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March 8 is International Women’s Day. In the words of a recent article by Nancy Rosenstock, a woman I knew back in the day, “In these challenging times, all women — from those of us who were involved in second-wave feminism to those just entering the struggle — need to come together as equal fighters and chart a course forward.”

We may have come a long way, but the struggle for equal rights, respect, freedom from violence, and control of our own bodies continues and the women of the walls of Oaxaca are not silent.

Many of the images also carry a written messages. Below, Nuestros sueños no caben en sus urnas / Our dreams do not fit in their ballot boxes carries an indictment against the capitalist political parties.

The next one lets the symbols of the ancestors speak.

From a women’s graphic campaign that seeks to express “what our bodies go through every day and what we are seeking when we scream: Vivas Nos Queremos / We Want Ourselves Alive.

And, a promise that women will not be silenced and will march forward Sin miedo / Without fear.

Then there is the mural, La Patria / The Homeland, which adorns the wall of a school in Barrio de Jalatlaco. La Patria, originally a painting by Jorge González Camarena of an indigenous woman surrounded by patriotic imagery, graced the covers of textbooks from the 1960s into the 1970s.

To honor and celebrate International Women’s Day, on March 8, La Mano Magica Gallery/Galería inaugurates an exhibit of women artists, Exposición de Arte Colectiva Mujeres Artistas, curated by Mary Jane Gagnier, at their gallery in Oaxaca and online on their Facebook page.

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Returning from an errand in the Jalatlaco neighborhood, I was stopped in my tracks by this massive mural on Calzada de la República. It is titled, “No Discriminación e Inclusión” (No Discrimination and Inclusion), and was unveiled in October 2020 as part of the Movimiento Vecinal — a program created by the Sistema Estatal de Seguridad Pública de Oaxaca (State Public Security System of Oaxaca) to involve youth, through cultural, athletic, community, and educational activities, in the recovery, appropriation and rescue of public spaces. Importantly, a collaboration has also been established with the civil association Conquistando Corazones to eradicate violence towards the community of sexual diversity.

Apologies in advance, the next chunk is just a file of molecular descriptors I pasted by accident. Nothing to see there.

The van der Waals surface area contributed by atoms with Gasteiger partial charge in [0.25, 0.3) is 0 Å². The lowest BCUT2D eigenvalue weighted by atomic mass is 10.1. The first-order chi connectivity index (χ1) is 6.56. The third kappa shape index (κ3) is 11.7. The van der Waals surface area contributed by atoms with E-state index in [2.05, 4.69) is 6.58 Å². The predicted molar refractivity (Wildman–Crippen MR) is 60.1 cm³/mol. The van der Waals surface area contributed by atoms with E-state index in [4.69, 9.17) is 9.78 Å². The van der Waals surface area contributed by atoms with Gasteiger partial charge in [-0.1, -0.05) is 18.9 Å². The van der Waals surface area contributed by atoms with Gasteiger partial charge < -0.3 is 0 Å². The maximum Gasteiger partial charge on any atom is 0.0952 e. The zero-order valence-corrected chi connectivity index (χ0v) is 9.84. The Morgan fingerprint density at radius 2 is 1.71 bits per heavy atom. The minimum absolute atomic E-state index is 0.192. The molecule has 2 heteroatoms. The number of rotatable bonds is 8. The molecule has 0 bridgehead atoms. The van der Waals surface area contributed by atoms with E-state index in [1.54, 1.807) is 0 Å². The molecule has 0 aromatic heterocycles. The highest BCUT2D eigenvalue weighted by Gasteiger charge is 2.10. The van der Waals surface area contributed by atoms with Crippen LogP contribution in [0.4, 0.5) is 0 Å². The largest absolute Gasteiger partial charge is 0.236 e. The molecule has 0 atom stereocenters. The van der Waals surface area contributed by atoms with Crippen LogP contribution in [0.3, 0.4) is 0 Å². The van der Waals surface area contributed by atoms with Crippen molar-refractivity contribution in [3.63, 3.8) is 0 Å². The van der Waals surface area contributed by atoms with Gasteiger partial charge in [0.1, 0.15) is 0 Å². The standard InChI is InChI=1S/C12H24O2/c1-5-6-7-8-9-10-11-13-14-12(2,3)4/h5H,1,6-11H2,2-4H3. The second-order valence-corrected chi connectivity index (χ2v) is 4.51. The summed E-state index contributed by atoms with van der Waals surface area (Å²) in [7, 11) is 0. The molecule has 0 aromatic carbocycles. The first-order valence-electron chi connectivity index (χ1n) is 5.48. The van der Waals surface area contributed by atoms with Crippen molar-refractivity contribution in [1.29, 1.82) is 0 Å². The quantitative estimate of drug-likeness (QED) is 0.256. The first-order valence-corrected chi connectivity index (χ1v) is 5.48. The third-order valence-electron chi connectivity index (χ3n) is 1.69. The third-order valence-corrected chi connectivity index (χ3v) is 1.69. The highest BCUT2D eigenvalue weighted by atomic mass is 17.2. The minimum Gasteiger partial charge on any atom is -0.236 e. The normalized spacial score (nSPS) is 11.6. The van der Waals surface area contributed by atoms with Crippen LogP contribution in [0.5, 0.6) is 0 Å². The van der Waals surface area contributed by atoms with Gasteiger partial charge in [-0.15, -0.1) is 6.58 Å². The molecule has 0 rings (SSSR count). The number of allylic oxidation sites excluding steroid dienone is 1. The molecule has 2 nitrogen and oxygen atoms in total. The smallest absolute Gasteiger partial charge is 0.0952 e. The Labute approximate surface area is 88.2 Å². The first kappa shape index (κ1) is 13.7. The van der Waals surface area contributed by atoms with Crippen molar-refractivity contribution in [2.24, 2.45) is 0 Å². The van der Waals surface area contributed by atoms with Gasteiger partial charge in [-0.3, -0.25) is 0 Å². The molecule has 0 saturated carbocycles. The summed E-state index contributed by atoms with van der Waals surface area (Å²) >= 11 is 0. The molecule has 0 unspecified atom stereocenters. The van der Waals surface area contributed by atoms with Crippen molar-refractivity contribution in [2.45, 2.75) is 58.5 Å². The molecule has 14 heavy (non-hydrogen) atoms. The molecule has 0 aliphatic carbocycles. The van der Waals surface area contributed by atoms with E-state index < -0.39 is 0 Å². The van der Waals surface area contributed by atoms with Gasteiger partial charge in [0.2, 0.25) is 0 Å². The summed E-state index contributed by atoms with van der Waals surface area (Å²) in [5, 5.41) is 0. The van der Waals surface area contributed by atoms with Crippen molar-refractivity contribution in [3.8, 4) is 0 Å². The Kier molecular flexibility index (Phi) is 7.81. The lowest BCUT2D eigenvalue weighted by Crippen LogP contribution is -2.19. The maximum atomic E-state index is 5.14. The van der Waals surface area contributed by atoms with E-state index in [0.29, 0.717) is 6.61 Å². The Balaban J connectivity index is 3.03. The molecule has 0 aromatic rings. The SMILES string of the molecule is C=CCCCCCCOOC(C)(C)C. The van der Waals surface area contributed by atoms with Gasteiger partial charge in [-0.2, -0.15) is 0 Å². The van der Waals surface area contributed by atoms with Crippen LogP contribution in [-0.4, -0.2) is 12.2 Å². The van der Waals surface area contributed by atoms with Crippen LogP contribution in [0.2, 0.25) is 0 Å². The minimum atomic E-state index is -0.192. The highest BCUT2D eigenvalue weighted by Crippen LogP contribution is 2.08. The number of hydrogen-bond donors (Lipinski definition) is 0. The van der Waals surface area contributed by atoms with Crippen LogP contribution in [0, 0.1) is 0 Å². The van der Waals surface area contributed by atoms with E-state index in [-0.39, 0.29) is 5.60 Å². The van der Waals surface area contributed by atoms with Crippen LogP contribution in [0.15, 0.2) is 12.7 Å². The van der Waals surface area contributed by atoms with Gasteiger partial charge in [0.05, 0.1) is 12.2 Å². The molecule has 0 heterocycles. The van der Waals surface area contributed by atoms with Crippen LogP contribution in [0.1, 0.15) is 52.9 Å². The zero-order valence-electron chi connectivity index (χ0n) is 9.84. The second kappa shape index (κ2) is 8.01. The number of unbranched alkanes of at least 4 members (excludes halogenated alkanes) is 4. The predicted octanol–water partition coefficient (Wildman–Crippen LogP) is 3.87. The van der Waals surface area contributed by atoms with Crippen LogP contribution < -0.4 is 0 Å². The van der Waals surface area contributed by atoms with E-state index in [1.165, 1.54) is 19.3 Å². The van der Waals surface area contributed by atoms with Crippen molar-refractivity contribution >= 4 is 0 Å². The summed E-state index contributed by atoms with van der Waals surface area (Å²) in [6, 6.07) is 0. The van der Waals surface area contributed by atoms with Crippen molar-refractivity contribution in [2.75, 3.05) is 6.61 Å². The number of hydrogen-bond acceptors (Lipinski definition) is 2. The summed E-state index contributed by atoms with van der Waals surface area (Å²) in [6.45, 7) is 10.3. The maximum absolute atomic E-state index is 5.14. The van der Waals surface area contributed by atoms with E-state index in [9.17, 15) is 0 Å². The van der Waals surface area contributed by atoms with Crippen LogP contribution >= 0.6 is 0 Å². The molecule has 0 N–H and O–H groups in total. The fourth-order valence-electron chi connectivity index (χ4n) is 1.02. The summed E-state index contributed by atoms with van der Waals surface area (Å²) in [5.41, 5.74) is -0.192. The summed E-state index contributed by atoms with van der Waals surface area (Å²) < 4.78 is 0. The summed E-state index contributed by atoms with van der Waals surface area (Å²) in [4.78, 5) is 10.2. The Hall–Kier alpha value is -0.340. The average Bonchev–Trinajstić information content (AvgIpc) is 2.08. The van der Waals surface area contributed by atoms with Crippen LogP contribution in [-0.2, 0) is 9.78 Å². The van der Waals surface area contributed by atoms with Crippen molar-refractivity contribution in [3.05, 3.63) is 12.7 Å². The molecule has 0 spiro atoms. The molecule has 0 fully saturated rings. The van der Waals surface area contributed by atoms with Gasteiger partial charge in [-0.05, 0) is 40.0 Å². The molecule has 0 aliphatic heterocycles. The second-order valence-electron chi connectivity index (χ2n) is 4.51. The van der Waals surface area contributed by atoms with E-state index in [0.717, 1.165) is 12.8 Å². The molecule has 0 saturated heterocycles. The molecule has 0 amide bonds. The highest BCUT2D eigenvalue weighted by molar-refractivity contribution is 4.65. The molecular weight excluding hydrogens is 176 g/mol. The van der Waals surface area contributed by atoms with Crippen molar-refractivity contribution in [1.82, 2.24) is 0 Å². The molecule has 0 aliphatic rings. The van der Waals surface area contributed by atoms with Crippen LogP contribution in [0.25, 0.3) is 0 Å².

(Unfortunately, trees and other foliage prevented a clear photo of the entire mural and so I offer you the full mural in six parts — moving from left to right facing the mural.)

According to José Manuel Vera, Executive Secretary of Sistema Estatal de Seguridad Pública de Oaxaca, “We work to achieve equality and dignity for people based on their sexual orientation or gender identity and we continue to create spaces for youth that represent freedom of action and thought. In a just and egalitarian society, everyone has the right to their individuality, to be who they are, to do so in peace, without fear of rejection, hatred or violence, but rather enriched by diversity” (my translation).